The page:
(Greek: scrape, scratch, shredded; polish; razor)

xysma (pl) (noun) (no singular)
Shredded, sloughed intestinal mucosal tissue in the stool or defecation (excretory product evacuated from the bowels): Dr. Wilson sent samples of Hector's xysma, the membranous shreds that were found in the feces of his diarrhea, to the medical laboratory for analysis.

"Sloughed" refers to a layer or mass of dead tissue separated from surrounding living tissue, as in a wound, a sore, or an inflammation.

xyst (s) (noun), xysts (pl)
1. A long and open portico, for athletic exercises: The school had a xyst for wrestling, running, etc., for use in winter or in stormy weather.
2. In ancient Greek and Roman architecture, a covered portico; such as, a promenade: People walked under the xyst that provided shade during the hot days.
3. In an ancient Roman villa, a garden walk planted with trees: The gardeners took good care of the xyst that was planted with exotic flowers.
xystarch (s) (noun), xystarchs (pl)
An ancient Greek officer in charge of gymnastic exercises: The xystarch was proud of his students and their physical skills.
xyster (ZIS tuhr) (s) (noun), xysters (pl)
A surgical instrument, or instruments, similar to a file, which is used to abrade (scrape) bone and other firm tissues of the body: During the operation, Dr. Henderson, the surgeon, used a xyster to trim the surface of Tim's broken bone in his left leg.
xysticus (s) (noun) (usually only singular)
1. Dark brown or reddish-brown crab spiders often existing on weeds or trees: The spiders of the genus Xysticus do not build webs because they are ambush hunters and prefer to hunt near the ground.
2. Etymology: a name that comes from the ancient Greek root xyst-, "scraped, scraper".
xyston (s) (noun), xystons (pl)
A short pike used by Greek cavalry: A wooden pole, or xyston, which had a sharp metal point; such as, that at the end of a spear or a javelin.
xystos (s) (noun), xystoses (pl)
A gymnasium at Elis where runners and pentathletes trained one month prior to the start of the ancient Olympic games: The xystos, or ancient sports center, was in Elis, which was a region and city of ancient Greece in the western Peloponnesus. The plain of Olympia, in the southern part of the area, was the site of the original Olympic Games.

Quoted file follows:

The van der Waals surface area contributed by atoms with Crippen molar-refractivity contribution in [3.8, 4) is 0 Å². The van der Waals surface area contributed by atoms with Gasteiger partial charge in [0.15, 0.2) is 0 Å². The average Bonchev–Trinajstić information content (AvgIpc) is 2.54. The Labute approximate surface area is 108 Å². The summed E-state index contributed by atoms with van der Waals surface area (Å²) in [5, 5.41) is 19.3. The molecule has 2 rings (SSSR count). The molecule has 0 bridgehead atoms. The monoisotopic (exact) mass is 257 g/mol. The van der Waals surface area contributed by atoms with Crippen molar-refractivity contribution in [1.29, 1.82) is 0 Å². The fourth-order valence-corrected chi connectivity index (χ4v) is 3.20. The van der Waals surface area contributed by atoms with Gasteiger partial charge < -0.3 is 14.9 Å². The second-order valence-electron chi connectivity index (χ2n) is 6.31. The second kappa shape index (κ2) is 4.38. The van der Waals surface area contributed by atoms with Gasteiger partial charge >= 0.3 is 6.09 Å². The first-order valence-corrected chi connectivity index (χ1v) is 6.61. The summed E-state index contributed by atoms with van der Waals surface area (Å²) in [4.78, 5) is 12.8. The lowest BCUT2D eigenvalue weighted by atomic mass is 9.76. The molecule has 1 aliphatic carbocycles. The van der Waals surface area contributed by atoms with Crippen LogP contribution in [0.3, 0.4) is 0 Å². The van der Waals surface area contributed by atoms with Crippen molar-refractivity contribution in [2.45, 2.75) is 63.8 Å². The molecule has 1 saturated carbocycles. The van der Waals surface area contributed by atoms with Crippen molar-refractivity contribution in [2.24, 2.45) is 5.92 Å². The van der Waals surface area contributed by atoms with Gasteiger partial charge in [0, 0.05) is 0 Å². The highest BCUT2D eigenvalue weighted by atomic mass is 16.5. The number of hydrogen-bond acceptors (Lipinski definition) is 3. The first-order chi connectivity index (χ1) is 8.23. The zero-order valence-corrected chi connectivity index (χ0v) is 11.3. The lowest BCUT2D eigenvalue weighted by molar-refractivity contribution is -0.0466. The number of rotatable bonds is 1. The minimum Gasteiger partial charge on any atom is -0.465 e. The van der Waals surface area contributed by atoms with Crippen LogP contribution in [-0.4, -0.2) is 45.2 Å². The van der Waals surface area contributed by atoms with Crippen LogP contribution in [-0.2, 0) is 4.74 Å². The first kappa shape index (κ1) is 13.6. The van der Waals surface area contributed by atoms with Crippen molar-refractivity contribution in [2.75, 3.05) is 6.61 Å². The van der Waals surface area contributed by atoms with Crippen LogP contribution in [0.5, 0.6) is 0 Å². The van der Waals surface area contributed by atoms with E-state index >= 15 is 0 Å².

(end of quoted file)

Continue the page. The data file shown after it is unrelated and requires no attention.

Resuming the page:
xystum (s) (noun), xysta (pl)
An architectural term referring to an open space in a building or a shaded walk or an enclosed area in front of a building: The vineyard owner wanted his new home reflecting the ancient xystum that he remembered from his home in Italy.

A xystum can refer to a wall, a promenade (pedestrian walk area), an alley, or an open path.

The xystum may also refer to an atrium (open space in a building), ambulacrum (walk planted with trees), or parvis (enclosed area) in front of a basilica or a public building in Roman times.

xystus (ZIST uhs) (s) (noun), xysti (pl)
1. A long and open portico (a porch or walkway with a roof supported by columns, often leading to the entrance of a building) for athletic exercises in Greek and Roman antiquity: The Xystus of Elis was a famous gymnasium consisting of a large enclosure surrounded by a wall.

The gymnasium was the largest xystus in ancient Greece because all of the athletes in the Olympic games were required to undergo a month of training there before the opening of the games.

Within the xystus, there were special places for runners which were separated from each other by trees.

2. Etymology: a reference to "a polished course" or "a race"; "to scrape, to scratch, to polish"; so called indirectly to the polished floor of the portico or ancient structure consisting of a roof and supported by columns with no walls.

Related "scrape, scratch; shave; razor" word families: rad-, ras-, raz-; xyro-.